Henry VIII’s foreign policy primarily involved France and the Habsburg Empire. Traditionally, Tudor foreign policy tried to steer a path of neutrality with both these states and initially Henry VIII’s foreign policy was no different. Henry knew that England did not have the ability to take on either state but that as a nation she could profit from extending the hand of friendship to both. This plan fell apart when it became plain that Henry wanted to divorce Catherine of Aragon. Charles V would not contemplate any form of association with Henry VIII – as Catherine was his aunt. Charles believed that Henry VIII was depriving Catherine of all honour, something he was not willing to tolerate. However, Henry was astute enough to know that the position of Charles V in mainland Europe was such that he could not do anything about Catherine’s plight in England. Charles had far too much to think about with the Turks on the southeast of his empire to be able to help his aunt. However, he made clear his displeasure at the way Catherine had been treated.


Francis I of France tried to take advantage of this breakdown between Henry and Charles. He gave tacit support to Henry’s call for the Pope to nullify his marriage to Catherine. As a result both men met in great splendour at Calais in October 1532, where Francis greeted Anne Boleyn as if she was queen. Francis planned to help Henry further. In October 1533, Francis was due to sign a treaty with Pope Clement VII, which Francis hoped would include some settlement to Henry’s problem. Francis was not being altruistic – he simply wanted to create a powerful bloc against the Habsburgs. Henry ended this try by Francis when he made it plain that he planned to resolve the issue by himself.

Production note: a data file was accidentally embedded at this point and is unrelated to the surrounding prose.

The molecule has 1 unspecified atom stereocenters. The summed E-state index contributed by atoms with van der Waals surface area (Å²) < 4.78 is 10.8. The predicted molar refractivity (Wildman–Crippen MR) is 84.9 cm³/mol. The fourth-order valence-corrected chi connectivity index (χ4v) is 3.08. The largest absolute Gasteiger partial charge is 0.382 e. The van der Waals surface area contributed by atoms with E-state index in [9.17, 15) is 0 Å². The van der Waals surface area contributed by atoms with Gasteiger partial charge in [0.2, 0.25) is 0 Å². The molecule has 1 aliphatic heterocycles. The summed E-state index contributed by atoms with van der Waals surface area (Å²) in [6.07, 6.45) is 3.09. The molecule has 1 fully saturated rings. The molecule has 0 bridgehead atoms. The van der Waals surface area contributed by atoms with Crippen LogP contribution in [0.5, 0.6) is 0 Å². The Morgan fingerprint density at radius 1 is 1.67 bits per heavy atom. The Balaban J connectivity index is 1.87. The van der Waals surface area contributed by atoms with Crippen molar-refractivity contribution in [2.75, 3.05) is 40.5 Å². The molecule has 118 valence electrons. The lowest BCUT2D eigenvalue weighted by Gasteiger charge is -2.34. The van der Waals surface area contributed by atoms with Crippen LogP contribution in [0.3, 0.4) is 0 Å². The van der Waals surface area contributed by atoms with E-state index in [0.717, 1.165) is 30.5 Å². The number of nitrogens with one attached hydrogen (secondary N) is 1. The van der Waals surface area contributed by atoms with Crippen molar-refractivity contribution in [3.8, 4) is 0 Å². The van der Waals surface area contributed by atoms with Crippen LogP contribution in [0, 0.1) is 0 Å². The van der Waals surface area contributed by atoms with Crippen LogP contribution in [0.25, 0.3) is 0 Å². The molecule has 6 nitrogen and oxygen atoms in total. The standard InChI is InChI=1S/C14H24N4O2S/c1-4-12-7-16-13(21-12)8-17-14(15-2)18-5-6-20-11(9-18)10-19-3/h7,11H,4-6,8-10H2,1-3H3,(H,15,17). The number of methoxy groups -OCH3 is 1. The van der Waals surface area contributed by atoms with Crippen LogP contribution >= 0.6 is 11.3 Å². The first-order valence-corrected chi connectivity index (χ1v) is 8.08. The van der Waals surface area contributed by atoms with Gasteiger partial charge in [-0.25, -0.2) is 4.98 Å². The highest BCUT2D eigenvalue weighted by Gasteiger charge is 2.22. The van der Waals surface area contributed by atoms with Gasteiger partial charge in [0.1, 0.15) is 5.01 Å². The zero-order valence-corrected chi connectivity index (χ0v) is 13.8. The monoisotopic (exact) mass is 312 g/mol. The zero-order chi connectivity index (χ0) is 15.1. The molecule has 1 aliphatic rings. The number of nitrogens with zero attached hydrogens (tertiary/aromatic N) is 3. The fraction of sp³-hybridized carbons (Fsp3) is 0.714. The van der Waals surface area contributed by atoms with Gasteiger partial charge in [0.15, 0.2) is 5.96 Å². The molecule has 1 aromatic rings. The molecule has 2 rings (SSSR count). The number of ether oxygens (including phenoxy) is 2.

Henry himself had to play a delicate diplomatic game. He knew with a degree of certainty that Francis was only ‘befriending’ him as part of an alliance against Charles V. The last thing Henry wanted was to become involved in a war between France and the Habsburgs – yet he did not want to antagonise Francis. The geographic distance between Vienna and England was sufficient to convince Henry that England was safe from Charles V. However, France was a different matter. When Francis made discreet overtures about marriage between his son and either Mary or Elizabeth, Henry failed to respond. He simply did not want to become embroiled in France politics.


Francis and Charles concentrated on one another after the death of Francesco Sforza, Duke of Milan, in 1535. Both concentrated their efforts on who should succeed him – thus leaving Henry with a degree of freedom with regards to his foreign policy. He pursued his desired for policy of neutrality. English diplomats in France were told to keep relations with Francis “cold”.


Henry could play this policy while Charles and Francis directed their foreign policies at one another. The one thing that Henry feared was an alliance between the two. Such an alliance seemed a distinct possibility by 1538. Charles and Francis met at Aigues Mortes in July 1538 in the presence of Pope Paul III. To Henry it appeared as if the major Catholic powers of Europe were pooling their power. On paper, Henry was in a weak position against such united powerful opponents and he tried to break up the Habsburg-Valois entente – he even offered himself for marriage to various French princesses but this came to nothing. In November 1538 Henry involved himself in negotiations for marriage to the niece of Charles V – but this too came to nothing. His position in a Catholic dominated Europe became even weaker when in December 1538 a papal order was dispatched supporting the deposing of Henry. The papal order called Henry “the most cruel and abominable tyrant”. This order made Henry fair game to any Catholic.